The Secret to Happy Cows

This past weekend my brother forwarded me an email he received from a coworker.  He knows how much I love my lifestyle and the animals I care for and thought he should share it with me.  I’m glad he did.  The letter made me realize how much we need America’s farmers and ranchers to continue sharing OUR story.  We need to share on a daily basis and do our best to reach consumers of all backgrounds – both urban and rural.

The lady who wrote this email is well educated, as she is an engineer in California.  She thought she was witnessing animal cruelty everyday as she drove to work during the winter.   It bothered her so much she wrote a letter to her human resources director, hoping he would fix the problem.  She wrote “no matter how cold it was combined with wind and rain, cows and horses were forced to endure the weather with no form of shelter.”  She thought it would be nice to “not” be subjected to witness animal cruelty on her drive to work during the winter months.

Were these happy cows?  Let me explain.

Happy cows don’t come from just California!  They are not limited to any part of the country.  They come in all colors and sizes.  Happy cows are all over our country!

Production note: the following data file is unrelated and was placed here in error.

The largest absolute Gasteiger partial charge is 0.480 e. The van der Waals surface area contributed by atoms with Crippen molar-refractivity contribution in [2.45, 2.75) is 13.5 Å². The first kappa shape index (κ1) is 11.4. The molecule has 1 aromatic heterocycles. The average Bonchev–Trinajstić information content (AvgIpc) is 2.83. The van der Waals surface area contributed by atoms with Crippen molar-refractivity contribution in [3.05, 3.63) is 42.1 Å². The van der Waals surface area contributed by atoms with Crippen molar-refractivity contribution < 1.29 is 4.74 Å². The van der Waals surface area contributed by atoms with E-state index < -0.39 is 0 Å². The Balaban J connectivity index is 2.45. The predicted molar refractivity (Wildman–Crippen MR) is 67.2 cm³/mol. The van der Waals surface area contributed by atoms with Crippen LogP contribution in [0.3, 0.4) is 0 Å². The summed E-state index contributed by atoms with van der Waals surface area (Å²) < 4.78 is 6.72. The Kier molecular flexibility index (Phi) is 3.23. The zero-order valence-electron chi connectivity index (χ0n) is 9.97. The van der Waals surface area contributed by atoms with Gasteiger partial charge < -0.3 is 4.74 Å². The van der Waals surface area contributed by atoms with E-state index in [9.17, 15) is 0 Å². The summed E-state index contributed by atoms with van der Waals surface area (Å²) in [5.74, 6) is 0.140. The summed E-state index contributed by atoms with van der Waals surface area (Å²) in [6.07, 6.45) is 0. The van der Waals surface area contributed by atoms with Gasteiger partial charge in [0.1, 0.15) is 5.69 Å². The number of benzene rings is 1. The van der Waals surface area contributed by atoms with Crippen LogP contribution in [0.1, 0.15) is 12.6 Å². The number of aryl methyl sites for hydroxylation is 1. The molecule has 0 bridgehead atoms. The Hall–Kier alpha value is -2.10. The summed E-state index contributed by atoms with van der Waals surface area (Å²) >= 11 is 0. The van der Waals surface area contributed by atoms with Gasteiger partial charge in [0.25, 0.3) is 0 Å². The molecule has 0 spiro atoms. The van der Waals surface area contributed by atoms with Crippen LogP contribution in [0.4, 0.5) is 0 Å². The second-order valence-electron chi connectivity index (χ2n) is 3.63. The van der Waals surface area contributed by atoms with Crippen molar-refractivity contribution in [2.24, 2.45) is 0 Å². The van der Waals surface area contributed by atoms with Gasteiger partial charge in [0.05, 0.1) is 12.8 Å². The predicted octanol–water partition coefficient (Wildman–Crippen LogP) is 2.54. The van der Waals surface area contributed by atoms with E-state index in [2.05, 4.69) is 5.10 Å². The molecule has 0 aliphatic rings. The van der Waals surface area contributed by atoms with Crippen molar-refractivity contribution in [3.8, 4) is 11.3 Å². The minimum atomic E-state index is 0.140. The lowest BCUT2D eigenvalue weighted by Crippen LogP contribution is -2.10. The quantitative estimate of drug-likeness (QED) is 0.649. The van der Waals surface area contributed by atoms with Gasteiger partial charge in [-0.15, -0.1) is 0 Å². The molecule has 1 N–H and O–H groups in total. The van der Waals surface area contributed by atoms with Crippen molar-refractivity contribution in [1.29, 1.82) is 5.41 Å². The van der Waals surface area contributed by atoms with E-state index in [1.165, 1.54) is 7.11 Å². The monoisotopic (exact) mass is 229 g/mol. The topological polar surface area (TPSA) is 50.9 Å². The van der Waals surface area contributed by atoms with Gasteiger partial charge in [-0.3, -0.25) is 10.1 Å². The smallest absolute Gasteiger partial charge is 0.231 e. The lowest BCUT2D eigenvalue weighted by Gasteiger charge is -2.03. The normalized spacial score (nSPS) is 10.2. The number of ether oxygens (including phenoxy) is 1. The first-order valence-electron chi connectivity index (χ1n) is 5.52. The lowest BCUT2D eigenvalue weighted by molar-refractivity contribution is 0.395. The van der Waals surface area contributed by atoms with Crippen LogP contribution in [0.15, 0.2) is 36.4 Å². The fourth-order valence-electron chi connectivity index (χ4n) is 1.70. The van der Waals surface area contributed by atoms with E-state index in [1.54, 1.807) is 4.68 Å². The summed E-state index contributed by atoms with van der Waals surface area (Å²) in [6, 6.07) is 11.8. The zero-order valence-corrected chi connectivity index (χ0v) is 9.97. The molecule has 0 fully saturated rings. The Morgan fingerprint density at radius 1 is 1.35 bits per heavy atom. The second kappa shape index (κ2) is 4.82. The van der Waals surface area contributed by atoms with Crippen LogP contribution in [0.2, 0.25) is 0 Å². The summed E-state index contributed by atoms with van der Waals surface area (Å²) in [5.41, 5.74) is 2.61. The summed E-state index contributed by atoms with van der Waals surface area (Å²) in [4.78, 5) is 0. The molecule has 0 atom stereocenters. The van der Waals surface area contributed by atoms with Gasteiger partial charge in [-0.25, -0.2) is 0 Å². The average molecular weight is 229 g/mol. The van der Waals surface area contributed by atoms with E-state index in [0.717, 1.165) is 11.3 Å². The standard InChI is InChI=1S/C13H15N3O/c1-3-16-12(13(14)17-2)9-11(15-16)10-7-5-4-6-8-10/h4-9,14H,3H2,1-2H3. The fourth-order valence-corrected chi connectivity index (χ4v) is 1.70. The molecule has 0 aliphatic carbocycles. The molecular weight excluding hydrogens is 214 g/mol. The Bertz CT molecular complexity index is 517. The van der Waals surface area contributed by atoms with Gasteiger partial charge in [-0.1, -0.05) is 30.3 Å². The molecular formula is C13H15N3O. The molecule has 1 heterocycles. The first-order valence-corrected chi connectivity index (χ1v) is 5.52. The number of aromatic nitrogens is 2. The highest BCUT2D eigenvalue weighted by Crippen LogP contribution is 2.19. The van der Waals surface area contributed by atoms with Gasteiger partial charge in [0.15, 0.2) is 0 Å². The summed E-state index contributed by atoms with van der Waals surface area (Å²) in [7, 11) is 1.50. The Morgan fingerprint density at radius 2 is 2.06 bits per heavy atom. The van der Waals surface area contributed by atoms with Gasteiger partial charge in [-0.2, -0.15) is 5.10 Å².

I am very passionate about the cattle my husband and I care for.  We have a large responsibility making sure all our animals are well taken care of.   This is a 365 day a year job.  We don’t get weekends or holidays off.   Ice needs chopped and the cattle and horses need fed before any gifts can be opened Christmas morning, and this includes winter storms, blowing snow and freeze-your-nostrils-shut wind chills.  We don’t have regular sleep patterns during calving or haying season.

As farmers and ranchers, we do everything possible to make sure our animals are comfortable during all types of weather.  This includes bedding them with straw or another source of forage during cold weather.  We also provide shelter belts, which are long rows of trees planted with the purpose of providing a windbreak and lessening the wind, and also building permanent shelter when possible.

This shelterbelt, or windbreak, provides protection from the harsh elements around our calving barn. This shelterbelt protects the animals from the north and west winds.